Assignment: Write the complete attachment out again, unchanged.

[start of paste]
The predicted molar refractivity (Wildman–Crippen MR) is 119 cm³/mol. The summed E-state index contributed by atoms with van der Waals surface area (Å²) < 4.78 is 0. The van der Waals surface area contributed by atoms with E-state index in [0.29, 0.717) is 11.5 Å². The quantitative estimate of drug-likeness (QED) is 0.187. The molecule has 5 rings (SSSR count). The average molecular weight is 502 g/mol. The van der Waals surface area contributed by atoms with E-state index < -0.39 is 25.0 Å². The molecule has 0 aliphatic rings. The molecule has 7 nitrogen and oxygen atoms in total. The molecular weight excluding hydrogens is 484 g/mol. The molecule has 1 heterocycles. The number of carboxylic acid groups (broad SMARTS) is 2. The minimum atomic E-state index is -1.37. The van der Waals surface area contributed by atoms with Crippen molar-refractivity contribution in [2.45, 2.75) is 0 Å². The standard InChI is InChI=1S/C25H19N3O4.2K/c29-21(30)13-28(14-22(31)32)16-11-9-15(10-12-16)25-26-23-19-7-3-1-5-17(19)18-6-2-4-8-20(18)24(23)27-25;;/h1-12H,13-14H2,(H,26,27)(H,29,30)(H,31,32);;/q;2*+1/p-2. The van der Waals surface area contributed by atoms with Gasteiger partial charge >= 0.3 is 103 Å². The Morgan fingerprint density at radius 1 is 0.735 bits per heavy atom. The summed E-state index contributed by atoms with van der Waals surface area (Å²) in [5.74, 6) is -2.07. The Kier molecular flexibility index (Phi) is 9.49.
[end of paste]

The predicted molar refractivity (Wildman–Crippen MR) is 119 cm³/mol. The summed E-state index contributed by atoms with van der Waals surface area (Å²) < 4.78 is 0. The van der Waals surface area contributed by atoms with E-state index in [0.29, 0.717) is 11.5 Å². The quantitative estimate of drug-likeness (QED) is 0.187. The molecule has 5 rings (SSSR count). The average molecular weight is 502 g/mol. The van der Waals surface area contributed by atoms with E-state index < -0.39 is 25.0 Å². The molecule has 0 aliphatic rings. The molecule has 7 nitrogen and oxygen atoms in total. The molecular weight excluding hydrogens is 484 g/mol. The molecule has 1 heterocycles. The number of carboxylic acid groups (broad SMARTS) is 2. The minimum atomic E-state index is -1.37. The van der Waals surface area contributed by atoms with Crippen molar-refractivity contribution in [2.45, 2.75) is 0 Å². The standard InChI is InChI=1S/C25H19N3O4.2K/c29-21(30)13-28(14-22(31)32)16-11-9-15(10-12-16)25-26-23-19-7-3-1-5-17(19)18-6-2-4-8-20(18)24(23)27-25;;/h1-12H,13-14H2,(H,26,27)(H,29,30)(H,31,32);;/q;2*+1/p-2. The van der Waals surface area contributed by atoms with Gasteiger partial charge >= 0.3 is 103 Å². The Morgan fingerprint density at radius 1 is 0.735 bits per heavy atom. The summed E-state index contributed by atoms with van der Waals surface area (Å²) in [5.74, 6) is -2.07. The Kier molecular flexibility index (Phi) is 9.49.